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'Militarized' pilgrimage in Kashmir angers locals

Huge numbers of pilgrims are upsetting the natural and political environment of Kashmir

'Militarized' pilgrimage in Kashmir angers locals

Hindu pilgrims trek the treacherous path snaking through the hills to pay respects at the holy Amarnath cave in this file photo. A study has recommended restricting the duration and numbers of people for the pilgrimage because of the environmental issues it creates. (Photo by Umar Asif)

Published: April 25, 2017 07:54 AM GMT

Updated: April 25, 2017 09:34 AM GMT

Controversy is swirling around a popular Hindu pilgrimage in the hills of Muslim-dominated Jammu and Kashmir state in northern India, with local people demanding restrictions be placed on the annual festival because of pollution concerns but Hindu nationalists decrying it as an infringement of their religious rights.

A study released April 21 said the annual Amarnath Yatra pilgrimage was polluting the surrounding area with garbage, causing water-borne diseases to spread. They recommended the event be restricted to its original length of 15 days, down from 55.

The report, Amarnath Yatra: a Militarized Pilgrimage, compiled by non-government organization Equations and Jammu and Kashmir Coalition of Civil Society, said Hindu nationalists have used the event to further their goal of Hindu hegemony. 

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For more than 60 days each year, between July and August, over half a million Hindus take the perilous five-day trek, known as the Amarnath Yatra, to pay homage to lord Shiva, the destroyer god in the Hindu trinity.

The pilgrimage route goes to the Amarnath cave, located 3,800 meters above sea level, which houses a nine-foot-tall ice sheet considered to be the symbol of lord Shiva, one of the most revered of Hindu gods. The journey is assisted and supported by Indian army, hence the term "militarized."

Swati Sheshadari, a member of the research team, told ucanews.com that the traditional duration of 15-days has increased to 55 owing to pressure from socio-religious Hindu organizations. "The socio-religious organizations involved in the pilgrimage by their own admission are furthering the cause of a nationalist Hindu state," Sheshadari said. 

The study analyzed data collected from government departments, interviews with government officials in Kashmir, all authorities and organizations, and people in the cities of Kashmir, Jammu, Delhi and Ludhiana and secondary sources, the study team said at the media conference.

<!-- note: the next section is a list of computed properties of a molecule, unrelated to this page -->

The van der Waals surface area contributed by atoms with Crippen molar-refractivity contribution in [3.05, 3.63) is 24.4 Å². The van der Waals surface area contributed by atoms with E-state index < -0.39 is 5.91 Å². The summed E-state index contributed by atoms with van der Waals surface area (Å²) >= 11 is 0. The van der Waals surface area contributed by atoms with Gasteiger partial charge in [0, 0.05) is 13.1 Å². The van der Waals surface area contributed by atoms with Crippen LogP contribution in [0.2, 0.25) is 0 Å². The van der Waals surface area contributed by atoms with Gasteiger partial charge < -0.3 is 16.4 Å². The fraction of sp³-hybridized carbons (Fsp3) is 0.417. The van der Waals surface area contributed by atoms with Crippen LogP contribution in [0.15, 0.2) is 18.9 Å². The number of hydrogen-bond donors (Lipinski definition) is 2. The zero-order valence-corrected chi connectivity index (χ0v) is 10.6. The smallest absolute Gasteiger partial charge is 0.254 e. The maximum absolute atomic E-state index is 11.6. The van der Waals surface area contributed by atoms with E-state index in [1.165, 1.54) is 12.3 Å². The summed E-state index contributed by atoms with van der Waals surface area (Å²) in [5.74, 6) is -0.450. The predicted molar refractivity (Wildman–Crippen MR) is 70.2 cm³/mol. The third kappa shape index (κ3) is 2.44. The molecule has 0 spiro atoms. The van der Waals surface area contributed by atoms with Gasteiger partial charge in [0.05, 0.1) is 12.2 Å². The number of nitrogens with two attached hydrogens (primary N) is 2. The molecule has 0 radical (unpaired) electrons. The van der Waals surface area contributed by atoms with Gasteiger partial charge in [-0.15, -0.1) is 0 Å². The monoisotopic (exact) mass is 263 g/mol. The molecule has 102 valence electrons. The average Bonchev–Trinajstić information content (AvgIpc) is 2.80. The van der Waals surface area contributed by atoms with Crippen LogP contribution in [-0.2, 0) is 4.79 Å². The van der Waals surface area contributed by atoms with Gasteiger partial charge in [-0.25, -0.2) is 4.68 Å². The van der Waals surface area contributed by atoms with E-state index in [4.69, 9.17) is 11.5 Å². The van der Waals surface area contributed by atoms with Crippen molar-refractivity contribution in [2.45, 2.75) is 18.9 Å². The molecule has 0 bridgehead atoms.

However, Hindu organizations said the study was an interference in the religious affairs of the Hindu community.

One nationalist group, the Shiv Sena Hindustan has threatened to launch a state-wide agitation to protest the restriction. "Religious shrines are for the promotion of peace, tranquility and brotherhood and not to create disputes among communities," Rajesh Kesri, organization president, said.

He added that the demand to cut down the pilgrimage duration is "a conspiracy against Hindus." 

The Kasmir unit of Vishwa Hindu Parishad (world Hindu council) rejected any curtailment in the duration of the pilgrimage. In fact, it wanted the duration of pilgrimage increased by 30 more days. 

"Hindu bodies will not budge an inch from their demand that pilgrimage should commence from traditional date of Jesht Purnima (June 20) and culminate on Raksha Bandhan (August 7)," Rama Kant Dubey, the Hindu council state chief said.


Heavy on the environment

The report said that pilgrims left 51,000 kilos of human waste in the open that mixed with the tributaries of the region's rivers causing water-borne diseases in lower areas of Kashmir. 

"We aren't against the pilgrimage. However, under the garb of pilgrimage, the ecology, demography and geopolitics of the region is being played with," said rights activist, Gautam Navlakha.

He said that the Betaab valley basin, a camp site for trekkers, is part of the Indus Water Treaty and "any change to it could destabilize peace in the region," he said, indicating the fragile relations between India and neighboring Pakistan.

The water treaty between the arch-rivals agrees on a system to share water from six rivers in the region, leaving the responsibility to control three eastern rivers to India and three western rivers to Pakistan. Since the source of Indus river basins are in India, Pakistan feared India could poison or cause droughts in Pakistan in times of war, resulting in the World Bank-brokered treaty in 1960.

The study wanted the Indian government to limit the duration and number of people taking the journey. Besides the government should de-militarize it, study its environmental impact and regulate the influence of socio-religious organizations, it said.

The pilgrimage first started when a shepherd discovered the peculiar ice formation in the cave in the late 1700s, which a Hindu priest visited and declared the mythical home of lord Shiva. Until the Indian state was formed in 1947 pilgrims were only few a thousand, mostly ascetics and pilgrims from adjoining areas.

Numbers rose in the mid-1980s and then dipped when armed militancy hit the region. The number of pilgrims steadily increased to 600,000 in 2010 and the duration of the pilgrimage, traditionally two or three weeks, was slowly widened to a six and then eight.

After floods killed more than 300 people in 2014,  Swami Agnivesh, a Hindu religious leader and social activist, held the pilgrimage partly responsible. He also told media in 2014 India gives importance to the pilgrimage to keep intact the Hindu presence in Kashmir. 


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